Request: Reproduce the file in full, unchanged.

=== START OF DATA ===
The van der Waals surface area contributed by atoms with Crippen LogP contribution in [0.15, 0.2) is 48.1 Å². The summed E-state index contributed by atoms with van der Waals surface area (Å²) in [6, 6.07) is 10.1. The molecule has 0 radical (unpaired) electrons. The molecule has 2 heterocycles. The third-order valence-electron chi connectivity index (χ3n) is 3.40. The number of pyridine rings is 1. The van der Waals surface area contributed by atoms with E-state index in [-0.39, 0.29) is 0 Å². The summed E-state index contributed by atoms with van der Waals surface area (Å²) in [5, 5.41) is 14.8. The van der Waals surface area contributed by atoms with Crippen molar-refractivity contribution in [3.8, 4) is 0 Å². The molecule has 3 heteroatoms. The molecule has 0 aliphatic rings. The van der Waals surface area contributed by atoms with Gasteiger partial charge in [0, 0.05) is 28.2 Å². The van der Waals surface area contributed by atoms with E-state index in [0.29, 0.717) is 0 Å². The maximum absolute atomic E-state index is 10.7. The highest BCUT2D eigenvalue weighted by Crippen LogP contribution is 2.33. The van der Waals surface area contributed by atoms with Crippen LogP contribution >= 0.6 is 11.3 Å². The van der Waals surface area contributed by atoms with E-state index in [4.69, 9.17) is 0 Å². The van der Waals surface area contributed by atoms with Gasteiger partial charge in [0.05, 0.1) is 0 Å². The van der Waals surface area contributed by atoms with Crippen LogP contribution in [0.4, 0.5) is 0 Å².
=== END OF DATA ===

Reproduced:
The van der Waals surface area contributed by atoms with Crippen LogP contribution in [0.15, 0.2) is 48.1 Å². The summed E-state index contributed by atoms with van der Waals surface area (Å²) in [6, 6.07) is 10.1. The molecule has 0 radical (unpaired) electrons. The molecule has 2 heterocycles. The third-order valence-electron chi connectivity index (χ3n) is 3.40. The number of pyridine rings is 1. The van der Waals surface area contributed by atoms with E-state index in [-0.39, 0.29) is 0 Å². The summed E-state index contributed by atoms with van der Waals surface area (Å²) in [5, 5.41) is 14.8. The van der Waals surface area contributed by atoms with Crippen molar-refractivity contribution in [3.8, 4) is 0 Å². The molecule has 3 heteroatoms. The molecule has 0 aliphatic rings. The van der Waals surface area contributed by atoms with Gasteiger partial charge in [0, 0.05) is 28.2 Å². The van der Waals surface area contributed by atoms with E-state index in [0.29, 0.717) is 0 Å². The maximum absolute atomic E-state index is 10.7. The highest BCUT2D eigenvalue weighted by Crippen LogP contribution is 2.33. The van der Waals surface area contributed by atoms with Crippen LogP contribution >= 0.6 is 11.3 Å². The van der Waals surface area contributed by atoms with E-state index in [4.69, 9.17) is 0 Å². The van der Waals surface area contributed by atoms with Gasteiger partial charge in [0.05, 0.1) is 0 Å². The van der Waals surface area contributed by atoms with Crippen LogP contribution in [0.4, 0.5) is 0 Å².